CLR has the same issue in public libraries in Australia, but a private business in a country with federally regulated cannabis? Leafly report, “Take Canadian coffee chain Tim Hortons and the internet filter system it uses on its free, publicly accessible WiFi for its customers at every location across Canada, a service provided in conjunction with Bell Mobility.”
Here’s the report and it’s interesting to note that they couldn’t access their own site or govt sanctioned Ontario Cannabis Store but could access the landing pages of at least 5 illegal cannabis supply sites …Oops !
The terms and agreements that one must accept in order to get access to the service include a provision that the service has no liability for the content accessed through its service.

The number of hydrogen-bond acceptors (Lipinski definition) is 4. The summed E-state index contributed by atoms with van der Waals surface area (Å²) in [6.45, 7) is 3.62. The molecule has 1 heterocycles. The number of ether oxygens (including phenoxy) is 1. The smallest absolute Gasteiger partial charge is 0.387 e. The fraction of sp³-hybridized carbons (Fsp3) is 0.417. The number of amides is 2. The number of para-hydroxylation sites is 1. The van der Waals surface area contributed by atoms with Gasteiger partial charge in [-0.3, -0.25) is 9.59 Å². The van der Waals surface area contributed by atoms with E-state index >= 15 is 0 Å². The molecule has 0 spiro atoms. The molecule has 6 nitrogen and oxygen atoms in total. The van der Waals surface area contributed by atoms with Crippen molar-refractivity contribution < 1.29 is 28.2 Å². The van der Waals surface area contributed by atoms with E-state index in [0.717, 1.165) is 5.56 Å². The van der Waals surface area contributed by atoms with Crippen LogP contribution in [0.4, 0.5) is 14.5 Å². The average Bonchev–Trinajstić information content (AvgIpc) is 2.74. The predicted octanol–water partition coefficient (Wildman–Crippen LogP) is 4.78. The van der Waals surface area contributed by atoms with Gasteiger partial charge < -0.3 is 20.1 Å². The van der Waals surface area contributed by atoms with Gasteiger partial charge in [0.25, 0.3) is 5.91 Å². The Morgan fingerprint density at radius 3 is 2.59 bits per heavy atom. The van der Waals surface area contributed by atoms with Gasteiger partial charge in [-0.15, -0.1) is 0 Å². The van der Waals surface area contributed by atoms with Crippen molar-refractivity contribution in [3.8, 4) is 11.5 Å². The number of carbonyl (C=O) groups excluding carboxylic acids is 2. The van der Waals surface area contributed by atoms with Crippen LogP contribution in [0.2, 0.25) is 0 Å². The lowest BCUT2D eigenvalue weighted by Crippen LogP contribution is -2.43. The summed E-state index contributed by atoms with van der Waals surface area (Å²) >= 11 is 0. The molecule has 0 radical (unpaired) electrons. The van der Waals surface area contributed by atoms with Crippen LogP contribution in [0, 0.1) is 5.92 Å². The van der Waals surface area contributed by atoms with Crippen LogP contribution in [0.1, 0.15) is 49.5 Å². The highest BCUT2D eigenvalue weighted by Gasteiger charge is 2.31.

“Be aware that some content, products or services may be offensive to you or may not comply with applicable laws where you access the Services.”
However, the terms do not mention the possibility of the service blocking access to some sites, including cannabis-related websites. Surely, we can have blocks for pornography, but is it necessary for legal cannabis content? (For the record, we did not check the reliability of the chain’s porn blocking capabilities, for obvious reasons.)
Leafly attempted to browse a number of cannabis websites, with differing success. Websites such as the Ontario Cannabis Store, Tilray, and even our own Leafly website were completely blocked, with a notice that read: “Access to this page has been blocked due to inappropriate content,” followed by an email address that Tim Hortons WiFi users can contact.
Ironically, Leafly could access the landing pages of no less than five illegal mail order cannabis websites during its tests.